By distinguishing Lapides, Gunter, Vas-Cath, and Ramsey, on one hand, and City of S. Pasadena and Tegic, on the other, we do not mean to draw a bright-line rule whereby a State’s waiver of sovereign immunity can never extend to a re-filed or separate lawsuit. We note only that the case law relied upon by BPMC does not support its contention that waiver of immunity in one suit should extend to a separate action simply because the action involves the same parties and same subject matter. Indeed, two relevant principles we can extract from these cases are that a State’s waiver of immunity generally does not extend to a separate or re-filed suit, and that, as we reaffirmed in Tegic, even a waiver by litigation conduct must nonetheless be “clear.” These principles, of course, are related, as a waiver that does not “clearly” extend to a separate lawsuit generally would not preclude a State from asserting immunity in that separate action. With those principles in mind, we address BPMC’s arguments that the policy behind the rule governing waiver by litigation conduct — the need to avoid unfairness and inconsistency — should prevent DHS from asserting sovereign immunity in this case.

After considering the general unfairness of the issue, the Federal Circuit held:

In sum, we conclude that any unfairness or inconsistency that would arise from permitting DHS to assert sovereign immunity in the present case is not so substantial as to cause us to diverge from the general principles of waiver that we have laid out in this opinion: that a waiver generally does not extend to a separate lawsuit, and that any waiver, including one effected by litigation conduct, must be “clear.”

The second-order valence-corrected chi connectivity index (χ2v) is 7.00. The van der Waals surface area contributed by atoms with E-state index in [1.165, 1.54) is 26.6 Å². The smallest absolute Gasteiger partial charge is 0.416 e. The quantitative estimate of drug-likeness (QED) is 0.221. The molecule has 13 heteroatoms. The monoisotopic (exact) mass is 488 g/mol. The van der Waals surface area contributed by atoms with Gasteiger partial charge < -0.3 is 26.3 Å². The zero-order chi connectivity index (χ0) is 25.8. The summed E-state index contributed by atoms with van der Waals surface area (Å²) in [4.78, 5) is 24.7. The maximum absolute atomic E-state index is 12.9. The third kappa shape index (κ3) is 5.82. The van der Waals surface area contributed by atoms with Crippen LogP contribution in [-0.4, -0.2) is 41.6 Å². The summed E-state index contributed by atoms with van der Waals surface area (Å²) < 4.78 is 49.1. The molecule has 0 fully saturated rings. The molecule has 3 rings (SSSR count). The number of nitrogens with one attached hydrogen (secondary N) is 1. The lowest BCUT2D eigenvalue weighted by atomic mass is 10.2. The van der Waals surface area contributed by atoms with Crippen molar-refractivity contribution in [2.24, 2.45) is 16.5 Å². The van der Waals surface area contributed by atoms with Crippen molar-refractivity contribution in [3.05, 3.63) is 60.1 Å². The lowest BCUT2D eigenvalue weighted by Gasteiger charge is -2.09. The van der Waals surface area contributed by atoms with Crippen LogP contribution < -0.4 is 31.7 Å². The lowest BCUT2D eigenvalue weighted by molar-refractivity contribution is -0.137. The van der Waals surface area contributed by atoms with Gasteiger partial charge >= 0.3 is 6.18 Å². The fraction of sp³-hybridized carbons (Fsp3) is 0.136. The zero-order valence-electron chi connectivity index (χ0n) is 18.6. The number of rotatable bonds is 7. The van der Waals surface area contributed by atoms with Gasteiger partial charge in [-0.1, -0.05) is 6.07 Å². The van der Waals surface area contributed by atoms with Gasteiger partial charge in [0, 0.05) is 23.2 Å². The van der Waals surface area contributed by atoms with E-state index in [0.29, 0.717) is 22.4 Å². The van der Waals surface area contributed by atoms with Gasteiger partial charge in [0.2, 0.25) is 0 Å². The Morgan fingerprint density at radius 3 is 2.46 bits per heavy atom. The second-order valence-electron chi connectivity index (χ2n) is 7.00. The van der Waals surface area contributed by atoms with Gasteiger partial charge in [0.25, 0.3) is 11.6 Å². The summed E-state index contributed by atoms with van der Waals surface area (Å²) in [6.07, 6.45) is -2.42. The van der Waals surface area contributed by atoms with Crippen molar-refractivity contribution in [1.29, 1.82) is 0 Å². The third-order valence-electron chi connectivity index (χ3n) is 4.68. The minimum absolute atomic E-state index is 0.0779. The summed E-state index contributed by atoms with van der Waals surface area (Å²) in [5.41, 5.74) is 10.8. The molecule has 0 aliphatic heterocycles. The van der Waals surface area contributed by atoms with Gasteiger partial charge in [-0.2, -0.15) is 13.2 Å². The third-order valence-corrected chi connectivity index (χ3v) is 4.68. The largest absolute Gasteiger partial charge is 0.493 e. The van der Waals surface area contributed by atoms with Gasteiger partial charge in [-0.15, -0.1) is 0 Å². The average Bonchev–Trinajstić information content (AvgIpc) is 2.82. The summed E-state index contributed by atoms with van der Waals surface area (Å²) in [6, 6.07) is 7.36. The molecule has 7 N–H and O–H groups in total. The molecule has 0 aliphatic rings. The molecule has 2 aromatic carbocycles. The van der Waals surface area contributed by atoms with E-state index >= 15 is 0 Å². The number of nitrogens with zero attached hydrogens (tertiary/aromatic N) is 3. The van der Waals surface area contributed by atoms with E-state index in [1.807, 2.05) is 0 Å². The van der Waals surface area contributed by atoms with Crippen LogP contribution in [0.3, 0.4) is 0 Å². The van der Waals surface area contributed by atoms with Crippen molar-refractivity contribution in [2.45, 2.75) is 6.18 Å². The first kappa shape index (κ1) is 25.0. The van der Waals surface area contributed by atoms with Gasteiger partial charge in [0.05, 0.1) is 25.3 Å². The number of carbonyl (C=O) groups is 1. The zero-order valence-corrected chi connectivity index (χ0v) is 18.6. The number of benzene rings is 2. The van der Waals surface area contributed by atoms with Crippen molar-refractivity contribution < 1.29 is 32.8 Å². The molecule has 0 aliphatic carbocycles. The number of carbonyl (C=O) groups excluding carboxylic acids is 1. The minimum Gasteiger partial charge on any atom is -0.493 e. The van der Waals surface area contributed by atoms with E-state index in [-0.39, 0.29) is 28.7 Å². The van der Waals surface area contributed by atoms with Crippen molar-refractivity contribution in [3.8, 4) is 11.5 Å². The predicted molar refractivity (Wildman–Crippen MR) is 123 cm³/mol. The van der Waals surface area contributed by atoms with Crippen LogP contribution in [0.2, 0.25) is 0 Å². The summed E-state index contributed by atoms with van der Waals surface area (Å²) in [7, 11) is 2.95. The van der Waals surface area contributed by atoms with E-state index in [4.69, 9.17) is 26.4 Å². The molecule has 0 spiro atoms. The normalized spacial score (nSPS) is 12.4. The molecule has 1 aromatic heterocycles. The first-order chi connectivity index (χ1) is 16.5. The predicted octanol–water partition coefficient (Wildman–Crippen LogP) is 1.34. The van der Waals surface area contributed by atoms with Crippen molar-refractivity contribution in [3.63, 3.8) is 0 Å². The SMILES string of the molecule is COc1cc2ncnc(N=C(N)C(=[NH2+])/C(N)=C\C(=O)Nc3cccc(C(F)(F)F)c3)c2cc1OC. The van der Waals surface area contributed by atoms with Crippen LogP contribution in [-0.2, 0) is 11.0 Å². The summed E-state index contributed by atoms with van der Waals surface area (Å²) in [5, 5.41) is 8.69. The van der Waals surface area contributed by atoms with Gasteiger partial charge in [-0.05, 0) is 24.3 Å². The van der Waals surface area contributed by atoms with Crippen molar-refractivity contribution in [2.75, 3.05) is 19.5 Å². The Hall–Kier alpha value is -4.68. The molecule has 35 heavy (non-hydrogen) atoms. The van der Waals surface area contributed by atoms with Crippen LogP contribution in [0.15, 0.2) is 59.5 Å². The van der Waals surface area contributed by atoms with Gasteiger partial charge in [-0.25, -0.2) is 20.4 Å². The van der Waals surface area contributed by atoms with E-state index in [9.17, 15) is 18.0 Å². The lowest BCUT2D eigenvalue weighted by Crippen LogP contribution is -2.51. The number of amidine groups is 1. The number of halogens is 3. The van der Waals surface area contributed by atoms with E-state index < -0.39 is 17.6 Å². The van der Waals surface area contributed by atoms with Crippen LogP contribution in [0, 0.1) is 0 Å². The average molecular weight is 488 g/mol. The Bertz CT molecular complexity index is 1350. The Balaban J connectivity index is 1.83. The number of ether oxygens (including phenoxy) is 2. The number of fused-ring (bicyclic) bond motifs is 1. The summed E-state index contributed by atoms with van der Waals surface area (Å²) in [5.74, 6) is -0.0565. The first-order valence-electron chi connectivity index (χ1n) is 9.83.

Read more on what Mark Lemley calls “a travesty of justice” at the Wall Street Journal’s Blog: http://blogs.wsj.com/law/2007/10/26/lets-take-a-trip-to-patent-land/

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6 Comments

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    […] Check it out! While looking through the blogosphere we stumbled on an interesting post today.Here’s a quick excerpt In Biomedical Patent Management Corporation v. State Of California, Department Of Health Services (06-1515), the U.S. Court of Appeals for the Federal Circuit held that a state’s initial waiver of Eleventh Amendment sovereign immunity – when it intervened in an earlier, related action that was dismissed for improper venue — doesn’t mean that it waived sovereign immunity under the Eleventh Amendment in a later case. Biomedical Patent Management Corp. sued the state’s Department of Health Servic […]